Town Engineer: Roundabout ‘most practical solution’ for Love Lane
The most viable option for improving traffic flow and safety at the Love Lane intersection in Mattituck is a roundabout, similar to the one on Sag Harbor’s Main Street, according to town engineer Jamie Richter.
“I believe it will work,” he said Monday at a meeting of the Mattituck-Laurel Civic Association.
The MCLA held a Mattituck Hamlet Traffic Improvement Round Table in April 2016 that resulted in a Traffic Calming Project Report. The report laid out three options for addressing traffic problems at the intersection of Love Lane, Old Sound Avenue and Main Road.
“We were looking for ways to not stop traffic, but slow it down,” MLCA member and architect Meryl Kramer said Monday.
Once the solutions were submitted to the town, engineers began reviewing each option point by point. From traffic control lights to allowable left and right turns, a roundabout was deemed the best option. MCLA board member John Carter said the group was not all that interested in pursuing a roundabout, as per its 2016 report, due to cost and time factors.
Mr. Richter said that, as currently proposed, the Love Lane roundabout would be 10 feet wider than the one in Sag Harbor — giving tractor-trailers ample space to make turns.
A draft traffic study commissioned by the town, conducted late last year by engineering firm AKRF, was introduced at Monday’s meeting, outlining the options that were considered as they relate to the Love Lane intersection and highlighting relevant statistics. It has not yet been officially released.
“Right now, it’s short and sweet … It’s pretty much going back over all of the ideas that you people generated and gave to us in the first place — and the best, most practicable solution was the roundabout,” Mr. Richter said. “We met with the Department of Transportation, [Councilman] Bill Ruland was there, the supervisor was there, we met with our consultant … what we were hoping for walking out of that meeting was that we just didn’t get an impossible ‘No, this is never going to happen.’ We didn’t get that.”
Mr. Richter said the proposed design was sent to the DOT’s roundabout division in Albany and is currently under review. When the town hears back from the DOT, it can schedule a public meeting to share updates on a potential redesign and as an open forum for feedback. Securing grants and/or private funding will still be up to the town, according to Mr. Ruland.
MLCA members expressed mixed reactions. Their main concern was fitting the roundabout into the available space.
Mr. Richter said acquiring additional property would not be necessary.
Mr. Ruland clarified further by saying that the term “roundabout” is a misnomer because “it doesn’t have to be a perfect circle.”
“The cars coming eastbound will be able to turn the corner, go around the roundabout and go into Love Lane, go into Sound Avenue, or end up going in the other direction,” Mr. Richter said. He also mentioned that the Town Board is looking into expanding the scope of the traffic study beyond the intersection at Love Lane due to other issues that have arisen nearby.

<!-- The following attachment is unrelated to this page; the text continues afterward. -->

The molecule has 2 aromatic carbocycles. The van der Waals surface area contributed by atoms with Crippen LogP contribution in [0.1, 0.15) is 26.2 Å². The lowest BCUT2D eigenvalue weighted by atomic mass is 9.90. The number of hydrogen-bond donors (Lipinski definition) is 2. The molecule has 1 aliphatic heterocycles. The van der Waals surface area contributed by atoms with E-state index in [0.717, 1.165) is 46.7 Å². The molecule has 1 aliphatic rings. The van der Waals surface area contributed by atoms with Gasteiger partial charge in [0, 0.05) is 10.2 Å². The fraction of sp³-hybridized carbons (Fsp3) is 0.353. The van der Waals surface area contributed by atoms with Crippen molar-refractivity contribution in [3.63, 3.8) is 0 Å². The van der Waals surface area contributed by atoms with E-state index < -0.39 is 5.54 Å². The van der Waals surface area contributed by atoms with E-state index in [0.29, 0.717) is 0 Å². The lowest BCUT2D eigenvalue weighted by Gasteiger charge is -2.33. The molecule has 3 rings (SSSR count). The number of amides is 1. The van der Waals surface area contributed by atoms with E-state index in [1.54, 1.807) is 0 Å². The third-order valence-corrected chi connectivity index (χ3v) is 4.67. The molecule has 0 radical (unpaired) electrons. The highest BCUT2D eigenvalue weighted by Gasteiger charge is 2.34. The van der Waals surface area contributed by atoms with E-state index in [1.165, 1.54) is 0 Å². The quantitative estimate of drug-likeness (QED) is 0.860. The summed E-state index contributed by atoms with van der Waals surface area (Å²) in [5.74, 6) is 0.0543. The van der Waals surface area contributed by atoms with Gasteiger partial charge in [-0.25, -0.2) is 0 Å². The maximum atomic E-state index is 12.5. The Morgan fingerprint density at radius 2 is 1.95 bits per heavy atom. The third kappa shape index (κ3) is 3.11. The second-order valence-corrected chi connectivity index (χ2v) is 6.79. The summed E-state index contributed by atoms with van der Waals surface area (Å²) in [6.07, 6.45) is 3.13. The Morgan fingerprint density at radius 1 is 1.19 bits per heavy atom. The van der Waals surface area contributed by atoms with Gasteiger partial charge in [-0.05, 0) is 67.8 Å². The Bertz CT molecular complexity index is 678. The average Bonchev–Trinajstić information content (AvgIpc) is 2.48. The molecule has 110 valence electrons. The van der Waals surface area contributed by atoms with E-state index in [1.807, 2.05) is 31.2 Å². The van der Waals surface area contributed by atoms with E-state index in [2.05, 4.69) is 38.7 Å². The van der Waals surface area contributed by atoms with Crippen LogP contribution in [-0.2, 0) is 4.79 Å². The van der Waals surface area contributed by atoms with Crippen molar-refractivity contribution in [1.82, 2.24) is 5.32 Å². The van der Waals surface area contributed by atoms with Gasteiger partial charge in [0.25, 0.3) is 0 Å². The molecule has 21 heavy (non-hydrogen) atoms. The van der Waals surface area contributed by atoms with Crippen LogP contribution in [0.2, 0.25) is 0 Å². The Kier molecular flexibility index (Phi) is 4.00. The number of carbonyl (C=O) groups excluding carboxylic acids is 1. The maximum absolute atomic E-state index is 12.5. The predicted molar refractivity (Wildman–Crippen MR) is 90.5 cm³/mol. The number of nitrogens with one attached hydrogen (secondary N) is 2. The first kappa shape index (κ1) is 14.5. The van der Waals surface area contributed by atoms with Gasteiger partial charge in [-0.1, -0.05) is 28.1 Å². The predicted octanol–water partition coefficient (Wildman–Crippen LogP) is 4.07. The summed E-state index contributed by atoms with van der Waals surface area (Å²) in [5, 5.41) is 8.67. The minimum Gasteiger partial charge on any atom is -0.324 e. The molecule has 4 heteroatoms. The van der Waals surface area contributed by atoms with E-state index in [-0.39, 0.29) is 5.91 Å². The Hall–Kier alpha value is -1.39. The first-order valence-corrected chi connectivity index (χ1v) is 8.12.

Additional concerns from Monday’s meeting centered on increasing the police presence on Love Lane and the fact that cars are often parked so far out from the curb that maneuvering along the narrow roadway becomes nearly impossible. Mr. Ruland said he’s been speaking with the police chief about possibly adding a traffic control officer to the area and developing a system whereby those who park farther than 18 inches from the curb will receive a warning and perhaps be ticketed for a second offense. That plan is still under discussion and all mentioned advancements are pending DOT approval.
Mr. Richter mentioned, too, that the town is considering adding bulb-outs, or curb extensions, at certain intersections to help control the length of crosswalks and minimize the distance pedestrians must travel to cross the street, as well as potential bike lane provisions.
He estimated that construction of a roundabout would take 18 months, since as it will be built from scratch, and said the cost depends entirely on if and which parts of the current plan receive DOT approval.
“It’s not a couple hundred thousand dollars to do this,” Mr. Richter said. “ I would estimate $5 million or more.”
An update on proposed changes to Mattituck’s Raymond Dean Municipal Parking Lot in Mattituck was also announced Monday. The overflowing lot’s lack of space and inadequate snow cleanup — often a result of improperly parked vehicles and nonexistent enforcement — have long been sources of strife within the community. Since October 2018, when Suffolk County awarded MLCA $56,300 to redesign and rebuild the lot, a significant portion of the lot’s drainage problem has been addressed, Mr. Richter said. The number of additional parking spaces has been increased from the initially estimated 30 spaces to 80. The town owns 57 of those spaces and has planned for three designated handicapped-only spots.
“To maximize the grant, we’re trying to maximize the parking spaces,” Mr. Ruland said. “We’re going to manage the spots we have and we have to make that stick.” This may require timed parking and/or the issuing of tickets by a traffic control officer.
Some MLCA members questioned whether this lot would be part of the town’s downtown beautification initiative, highlighting the need for trees in or around the space. Though the MCLA’s county grant does not cover trees, Mr. Ruland said, the town is in talks with its parks committee to see what can be done.
Trash cans and garbage bins will no longer be allowed in the lot, opening up roughly half a dozen parking spaces.
“It can’t be a Band-Aid today and we hope it’s going to be better tomorrow,” Mr. Ruland, who has lived in Mattituck for 70 years, said of the improvements. “We need to enforce this.”